She has been able to see her via FaceTime, and her daughter has tested negative for COVID-19.

Primachenko said she has to have two straight tests that show she is negative for COVID-19 before she is allowed in the NICU to be with Ava.

Primachenko said she does not know how she contracted the virus, insisting that she took every precaution to guard against it, and had even stopped working in order to protect herself while pregnant.

Now at home, Primachenko has been able to hug her husband and see her 11-month-old daughter Emily while wearing a mask. 

But Ava is still in the NICU, and Primachenko can’t meet her until she tests negative for the coronavirus.

“I just want to hold her and hug her and love on her and catch up on the first few weeks I missed out on her,” said Primachenko, who also told her story to CNN affiliate KPTV.

Related Everything You Need To Know About Corona Virus

Until then, the mother is relying on her family’s faith, as well as the prayers she received from people she knows — and many she doesn’t — to get her through this season of life.

“I believe because of the community and the people and everyone that believed in me,” she said, “God just did a miracle to have me and my baby be healthy through this.”

New York state virus death toll surpasses 10,000, Governor Cuomo says “worst is over” | Coronavirus Update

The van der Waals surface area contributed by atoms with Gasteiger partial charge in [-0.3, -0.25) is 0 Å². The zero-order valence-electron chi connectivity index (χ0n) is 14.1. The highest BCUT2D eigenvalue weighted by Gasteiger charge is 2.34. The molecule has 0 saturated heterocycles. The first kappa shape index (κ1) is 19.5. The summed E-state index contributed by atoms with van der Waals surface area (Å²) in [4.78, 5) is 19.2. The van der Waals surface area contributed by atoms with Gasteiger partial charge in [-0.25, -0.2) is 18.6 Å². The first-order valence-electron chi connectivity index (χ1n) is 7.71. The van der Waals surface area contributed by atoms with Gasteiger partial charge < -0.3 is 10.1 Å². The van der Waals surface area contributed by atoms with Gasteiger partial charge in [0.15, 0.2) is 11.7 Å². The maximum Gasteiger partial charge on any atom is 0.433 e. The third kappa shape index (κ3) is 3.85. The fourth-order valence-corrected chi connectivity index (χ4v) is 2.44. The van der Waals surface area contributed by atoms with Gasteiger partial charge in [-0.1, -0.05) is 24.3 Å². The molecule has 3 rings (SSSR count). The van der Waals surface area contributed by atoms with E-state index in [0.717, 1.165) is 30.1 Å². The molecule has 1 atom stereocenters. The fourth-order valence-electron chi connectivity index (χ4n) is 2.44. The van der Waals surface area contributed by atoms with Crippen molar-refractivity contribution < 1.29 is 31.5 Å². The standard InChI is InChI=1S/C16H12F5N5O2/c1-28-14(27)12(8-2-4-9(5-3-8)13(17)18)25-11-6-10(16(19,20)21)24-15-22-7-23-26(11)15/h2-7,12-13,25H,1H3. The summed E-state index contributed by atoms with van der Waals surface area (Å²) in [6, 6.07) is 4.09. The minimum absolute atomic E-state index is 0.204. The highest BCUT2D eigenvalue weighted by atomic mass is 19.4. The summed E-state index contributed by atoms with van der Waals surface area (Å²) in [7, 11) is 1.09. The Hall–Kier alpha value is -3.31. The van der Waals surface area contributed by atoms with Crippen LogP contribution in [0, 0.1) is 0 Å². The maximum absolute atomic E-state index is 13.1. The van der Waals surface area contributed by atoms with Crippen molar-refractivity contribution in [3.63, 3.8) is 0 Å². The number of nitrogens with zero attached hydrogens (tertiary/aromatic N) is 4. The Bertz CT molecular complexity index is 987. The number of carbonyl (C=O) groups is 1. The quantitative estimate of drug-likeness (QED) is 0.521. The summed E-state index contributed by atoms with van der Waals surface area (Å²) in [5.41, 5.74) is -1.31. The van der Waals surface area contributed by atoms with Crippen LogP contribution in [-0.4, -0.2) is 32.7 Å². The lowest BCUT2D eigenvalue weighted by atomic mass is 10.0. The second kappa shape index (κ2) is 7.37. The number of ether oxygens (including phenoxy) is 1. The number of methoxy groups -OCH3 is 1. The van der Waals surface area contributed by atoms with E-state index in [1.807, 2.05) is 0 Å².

New York state virus death toll surpasses 10,000, Governor Cuomo says “worst is over” | Coronavirus Update

US now has more coronavirus deaths than any other country as US overtakes Italy
US now has more coronavirus deaths than any other country as US overtakes Italy

New York state virus death toll surpasses 10,000

New York’s coronavirus death toll topped 10,000 on Monday even as the absence of fresh hot spots in the U.S. or elsewhere in the world yielded a ray of optimism in global efforts against the disease, though a return to normal was unlikely anytime soon.

New York state’s 671 new deaths on Sunday marked the first time in a week that the daily toll dipped below 700.

Almost 2,000 people were newly hospitalized with the virus Sunday, though once discharges and deaths are accounted for, the number of people hospitalized has flattened to just under 19,000.

“This virus is very good at what it does. It is a killer,” Gov. Andrew Cuomo said Monday during a state Capitol news briefing.

As the coronavirus throws millions out of work and devastates economies worldwide, governments are struggling with the delicate balance between keeping people safe from a highly contagious disease and making sure they can still make a living or have enough to eat.

Related A New York nurse shared a chilling photo of coronavirus victims to show ‘the ghastly reality of what’ medical workers deal with on frontlines

The city’s health commissioner, Dr. Oxiris Barbot, said the city “won’t be able to get this over the finish line, if you will, if we don’t have the supply that the mayor is calling for or the assistance of the federal government.”

Through Sunday afternoon, 462,000 people in New York have been tested for the virus, according to state figures. Of those, nearly 189,000 had tested positive.